I took time to put up a beautiful tree. But I might have known..! Illuminating the glittering decorations proved a fatal attraction for the large, childlike house-guest who, in one unguarded moment, demolished the whole thing, sending lights, baubles, bells and the Christmas fairy flying in all directions.
She still got a treat at the festive lunch. Just this once, a slice of chocolate cake – or perhaps it was two. In any event, she was instantly a would-be “chocoholic,” and could sniff out the cake wherever it was hidden.
Into the New Year, the register of guests at the Orphanage grew longer as more animal waifs and strays were brought in. The good-natured elephant welcomed them all, especially those prepared to join in the fun of mock charges and chases.
William, a young giraffe, became her all time favorite. The two made an odd, but inseparable pair of best friends. As the Twiga got taller, he needed to go walkabout to find and feed off the tender buds on the tops of thorn trees and the junior ndovu was his constant companion. A “right royal” couple, William & Mary, (namesakes, of course, of their former Britannic Majesties.)
Once she discovered where our house was, it was frequently on the itinerary for her own wandering “constitutionals.” As much as we loved her, an elephant in the living room – even a small one – was courting disaster (vide the Christmas tree.) It took a fair bit of head-shaking, finger-wagging and suchlike reprimands to stop her silently sneaking up on me.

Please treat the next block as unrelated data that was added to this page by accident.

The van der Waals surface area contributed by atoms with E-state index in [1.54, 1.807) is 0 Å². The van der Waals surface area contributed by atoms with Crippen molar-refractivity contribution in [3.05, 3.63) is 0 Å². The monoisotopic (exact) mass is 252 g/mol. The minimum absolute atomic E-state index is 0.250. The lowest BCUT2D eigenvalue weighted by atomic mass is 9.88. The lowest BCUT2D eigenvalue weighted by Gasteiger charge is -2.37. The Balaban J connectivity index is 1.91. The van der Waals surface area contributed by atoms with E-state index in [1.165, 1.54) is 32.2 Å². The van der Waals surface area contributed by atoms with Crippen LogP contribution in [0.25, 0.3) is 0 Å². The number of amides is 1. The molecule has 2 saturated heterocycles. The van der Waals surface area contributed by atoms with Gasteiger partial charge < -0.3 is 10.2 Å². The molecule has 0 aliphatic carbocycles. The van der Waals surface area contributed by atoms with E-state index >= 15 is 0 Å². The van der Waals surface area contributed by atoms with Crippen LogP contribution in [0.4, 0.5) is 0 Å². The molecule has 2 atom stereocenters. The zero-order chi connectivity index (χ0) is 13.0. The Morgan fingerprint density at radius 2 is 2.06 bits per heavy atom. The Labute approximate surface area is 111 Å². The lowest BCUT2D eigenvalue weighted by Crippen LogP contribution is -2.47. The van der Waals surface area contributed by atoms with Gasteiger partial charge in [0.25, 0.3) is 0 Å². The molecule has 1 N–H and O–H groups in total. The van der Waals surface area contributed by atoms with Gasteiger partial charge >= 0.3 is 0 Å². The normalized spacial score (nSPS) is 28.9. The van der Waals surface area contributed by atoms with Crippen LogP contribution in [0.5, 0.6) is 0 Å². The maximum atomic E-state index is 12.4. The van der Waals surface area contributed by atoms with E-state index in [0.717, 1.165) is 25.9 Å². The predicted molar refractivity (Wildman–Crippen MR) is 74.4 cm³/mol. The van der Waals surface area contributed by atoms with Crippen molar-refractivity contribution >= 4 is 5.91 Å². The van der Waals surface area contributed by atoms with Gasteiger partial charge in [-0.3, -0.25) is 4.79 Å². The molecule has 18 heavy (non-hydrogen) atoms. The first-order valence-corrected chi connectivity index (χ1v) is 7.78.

Mary had no understanding of her own size. When she accidentally stepped on my foot one day I had a terrible time getting her to move, ending up with a sorely squashed toe. It was the moment for more lessons in elephant comportment around the more delicate animal species, but how to do it? How would I teach proper ladylike behavior to this happy little gentle giant of a clown?
Pondering the Problem and getting not very far, I just waited for inspiration…And it happened one day, when I saw her standing unsteadily on uneven ground. I gave her hefty shove – the kind of footballer’s shoulder charge she liked to dish out to me. That did it! Over she toppled, much to her surprise and evident pique at the loss of dignity.